Fairtrade, certification, and labor: global and local tensions in improving conditions for agricultural workers
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A growing number of multi-stakeholder initiatives seek to improve labor and environmental standards through third-party certification. Fairtrade, one of the most popular third-party certifications in the agro-food sector, is currently expanding its operations from its traditional base in commodities like coffee produced by peasant cooperatives to products like flowers produced by hired labor enterprises. My analysis reveals how Fairtrade’s engagement in the hired labor sector is shaped by the tensions between (1) traditional market and industrial conventions, rooted in price competition, bureaucratic efficiency, product standardization and certification and (2) alternative domestic and civic conventions, rooted in trust, personal ties, and concerns for societal wide benefits. At the global level, these tensions shape Fairtrade’s global standard setting as reflected in Fairtrade’s recently revised labor standards. At the local level, these tensions shape the varied impacts of certification on the ground as revealed through a case study of certified flower production in Ecuador.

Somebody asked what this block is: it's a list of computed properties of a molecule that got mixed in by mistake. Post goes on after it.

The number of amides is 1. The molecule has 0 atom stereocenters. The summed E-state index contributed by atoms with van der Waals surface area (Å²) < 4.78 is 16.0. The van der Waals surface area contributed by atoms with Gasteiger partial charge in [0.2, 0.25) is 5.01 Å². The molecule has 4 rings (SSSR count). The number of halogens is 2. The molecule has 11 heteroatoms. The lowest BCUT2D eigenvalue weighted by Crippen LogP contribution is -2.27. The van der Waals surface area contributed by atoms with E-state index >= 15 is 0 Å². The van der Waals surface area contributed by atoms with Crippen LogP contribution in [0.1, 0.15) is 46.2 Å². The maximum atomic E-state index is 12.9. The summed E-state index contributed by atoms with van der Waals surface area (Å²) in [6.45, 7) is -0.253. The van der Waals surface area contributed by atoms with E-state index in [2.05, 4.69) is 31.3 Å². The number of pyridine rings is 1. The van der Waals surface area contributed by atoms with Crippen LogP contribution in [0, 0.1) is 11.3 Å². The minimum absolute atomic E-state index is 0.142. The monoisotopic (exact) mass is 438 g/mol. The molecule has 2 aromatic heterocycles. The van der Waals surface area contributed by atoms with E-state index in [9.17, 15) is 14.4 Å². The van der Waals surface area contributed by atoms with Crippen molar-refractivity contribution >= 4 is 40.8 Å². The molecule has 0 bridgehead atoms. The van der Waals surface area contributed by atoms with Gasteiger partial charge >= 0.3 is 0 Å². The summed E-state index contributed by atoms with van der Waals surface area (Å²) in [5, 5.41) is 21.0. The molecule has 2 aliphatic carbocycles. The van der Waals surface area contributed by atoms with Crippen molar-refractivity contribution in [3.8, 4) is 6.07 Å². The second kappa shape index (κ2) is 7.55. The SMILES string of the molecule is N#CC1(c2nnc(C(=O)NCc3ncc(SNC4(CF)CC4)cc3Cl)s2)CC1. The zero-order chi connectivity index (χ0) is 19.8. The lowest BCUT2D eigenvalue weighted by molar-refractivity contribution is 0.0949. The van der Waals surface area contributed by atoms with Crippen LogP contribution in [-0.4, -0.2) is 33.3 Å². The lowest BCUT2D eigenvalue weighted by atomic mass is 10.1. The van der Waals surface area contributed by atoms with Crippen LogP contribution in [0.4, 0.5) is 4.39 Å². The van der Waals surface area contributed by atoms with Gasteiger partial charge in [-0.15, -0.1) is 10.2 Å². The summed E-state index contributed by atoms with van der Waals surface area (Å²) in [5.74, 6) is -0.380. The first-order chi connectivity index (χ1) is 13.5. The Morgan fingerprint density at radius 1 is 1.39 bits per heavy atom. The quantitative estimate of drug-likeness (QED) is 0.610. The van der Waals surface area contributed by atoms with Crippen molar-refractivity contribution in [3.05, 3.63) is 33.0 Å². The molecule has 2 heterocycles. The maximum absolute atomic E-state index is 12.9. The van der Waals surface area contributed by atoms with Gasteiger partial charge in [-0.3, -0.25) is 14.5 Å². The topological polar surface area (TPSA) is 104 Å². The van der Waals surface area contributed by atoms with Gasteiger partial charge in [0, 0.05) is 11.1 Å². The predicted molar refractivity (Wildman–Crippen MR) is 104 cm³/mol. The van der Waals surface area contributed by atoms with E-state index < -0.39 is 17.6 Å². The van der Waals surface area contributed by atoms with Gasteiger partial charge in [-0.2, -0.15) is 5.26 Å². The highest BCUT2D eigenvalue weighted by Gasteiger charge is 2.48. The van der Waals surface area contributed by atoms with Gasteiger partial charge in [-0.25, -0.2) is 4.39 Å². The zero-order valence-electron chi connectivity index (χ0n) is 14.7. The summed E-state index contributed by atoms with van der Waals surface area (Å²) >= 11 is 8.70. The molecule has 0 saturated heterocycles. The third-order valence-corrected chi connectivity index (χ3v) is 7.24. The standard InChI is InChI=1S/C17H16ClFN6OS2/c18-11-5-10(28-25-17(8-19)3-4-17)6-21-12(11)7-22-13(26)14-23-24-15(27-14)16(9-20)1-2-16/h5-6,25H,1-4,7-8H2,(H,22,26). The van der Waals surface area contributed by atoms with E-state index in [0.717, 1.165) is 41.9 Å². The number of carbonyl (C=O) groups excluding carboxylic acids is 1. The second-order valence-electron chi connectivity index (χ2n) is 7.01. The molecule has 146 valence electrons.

KeywordsFairtrade Fair trade Certification Standards Labor Ecuador Flowers
Fairtrade Labeling Organizations International
I gratefully acknowledge the National Science Foundation, SBE-Sociology Program (award 0920980) for funding research presented here, and to Erica Schelly for her able research assistance. I owe thanks to Emmanuelle Cheyns, Lone Riisgaard, Anne Tallontire, and Valerie Nelson and all the “Governing Sustainable Agriculture through Multi-Stakeholder Initiatives” workshop participants for their feedback on earlier versions of this paper. I am indebted to the Fairtrade and labor organization representatives and the Fairtrade certified farm managers and workers who helped inform this study. The views presented here are mine alone and should not be attributed to these individuals or organizations.
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